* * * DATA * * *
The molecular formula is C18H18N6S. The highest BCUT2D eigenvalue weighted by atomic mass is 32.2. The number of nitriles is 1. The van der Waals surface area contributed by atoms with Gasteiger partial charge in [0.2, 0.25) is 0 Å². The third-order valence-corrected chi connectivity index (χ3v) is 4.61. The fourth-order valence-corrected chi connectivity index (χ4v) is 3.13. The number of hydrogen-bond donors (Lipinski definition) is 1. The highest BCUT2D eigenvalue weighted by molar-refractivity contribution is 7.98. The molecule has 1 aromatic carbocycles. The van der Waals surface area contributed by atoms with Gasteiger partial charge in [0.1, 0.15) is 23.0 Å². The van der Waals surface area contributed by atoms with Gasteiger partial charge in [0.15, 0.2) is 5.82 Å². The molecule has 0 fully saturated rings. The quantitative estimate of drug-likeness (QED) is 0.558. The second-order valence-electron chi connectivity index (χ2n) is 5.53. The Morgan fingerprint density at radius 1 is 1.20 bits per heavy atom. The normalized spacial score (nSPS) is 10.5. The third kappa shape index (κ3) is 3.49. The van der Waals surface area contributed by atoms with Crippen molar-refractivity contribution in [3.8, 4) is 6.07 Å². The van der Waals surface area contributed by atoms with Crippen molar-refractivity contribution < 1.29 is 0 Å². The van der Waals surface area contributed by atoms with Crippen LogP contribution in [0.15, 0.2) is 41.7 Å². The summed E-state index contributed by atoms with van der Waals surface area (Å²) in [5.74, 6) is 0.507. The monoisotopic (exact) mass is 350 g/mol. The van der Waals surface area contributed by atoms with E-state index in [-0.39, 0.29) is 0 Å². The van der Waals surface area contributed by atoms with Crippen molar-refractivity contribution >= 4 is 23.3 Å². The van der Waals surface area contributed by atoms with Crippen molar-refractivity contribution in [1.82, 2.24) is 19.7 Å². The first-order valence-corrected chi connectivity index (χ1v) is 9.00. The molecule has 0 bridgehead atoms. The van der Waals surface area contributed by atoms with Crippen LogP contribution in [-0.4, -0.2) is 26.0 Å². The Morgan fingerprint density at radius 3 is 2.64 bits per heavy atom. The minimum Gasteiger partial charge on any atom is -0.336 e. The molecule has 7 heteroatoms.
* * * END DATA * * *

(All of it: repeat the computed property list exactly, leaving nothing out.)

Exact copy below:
The molecular formula is C18H18N6S. The highest BCUT2D eigenvalue weighted by atomic mass is 32.2. The number of nitriles is 1. The van der Waals surface area contributed by atoms with Gasteiger partial charge in [0.2, 0.25) is 0 Å². The third-order valence-corrected chi connectivity index (χ3v) is 4.61. The fourth-order valence-corrected chi connectivity index (χ4v) is 3.13. The number of hydrogen-bond donors (Lipinski definition) is 1. The highest BCUT2D eigenvalue weighted by molar-refractivity contribution is 7.98. The molecule has 1 aromatic carbocycles. The van der Waals surface area contributed by atoms with Gasteiger partial charge in [0.1, 0.15) is 23.0 Å². The van der Waals surface area contributed by atoms with Gasteiger partial charge in [0.15, 0.2) is 5.82 Å². The molecule has 0 fully saturated rings. The quantitative estimate of drug-likeness (QED) is 0.558. The second-order valence-electron chi connectivity index (χ2n) is 5.53. The Morgan fingerprint density at radius 1 is 1.20 bits per heavy atom. The normalized spacial score (nSPS) is 10.5. The third kappa shape index (κ3) is 3.49. The van der Waals surface area contributed by atoms with Crippen molar-refractivity contribution in [3.8, 4) is 6.07 Å². The van der Waals surface area contributed by atoms with Crippen molar-refractivity contribution < 1.29 is 0 Å². The van der Waals surface area contributed by atoms with Crippen LogP contribution in [0.15, 0.2) is 41.7 Å². The summed E-state index contributed by atoms with van der Waals surface area (Å²) in [5.74, 6) is 0.507. The monoisotopic (exact) mass is 350 g/mol. The van der Waals surface area contributed by atoms with E-state index in [-0.39, 0.29) is 0 Å². The van der Waals surface area contributed by atoms with Crippen molar-refractivity contribution >= 4 is 23.3 Å². The van der Waals surface area contributed by atoms with Crippen molar-refractivity contribution in [1.82, 2.24) is 19.7 Å². The first-order valence-corrected chi connectivity index (χ1v) is 9.00. The molecule has 0 bridgehead atoms. The van der Waals surface area contributed by atoms with Crippen LogP contribution in [-0.4, -0.2) is 26.0 Å². The Morgan fingerprint density at radius 3 is 2.64 bits per heavy atom. The minimum Gasteiger partial charge on any atom is -0.336 e. The molecule has 7 heteroatoms.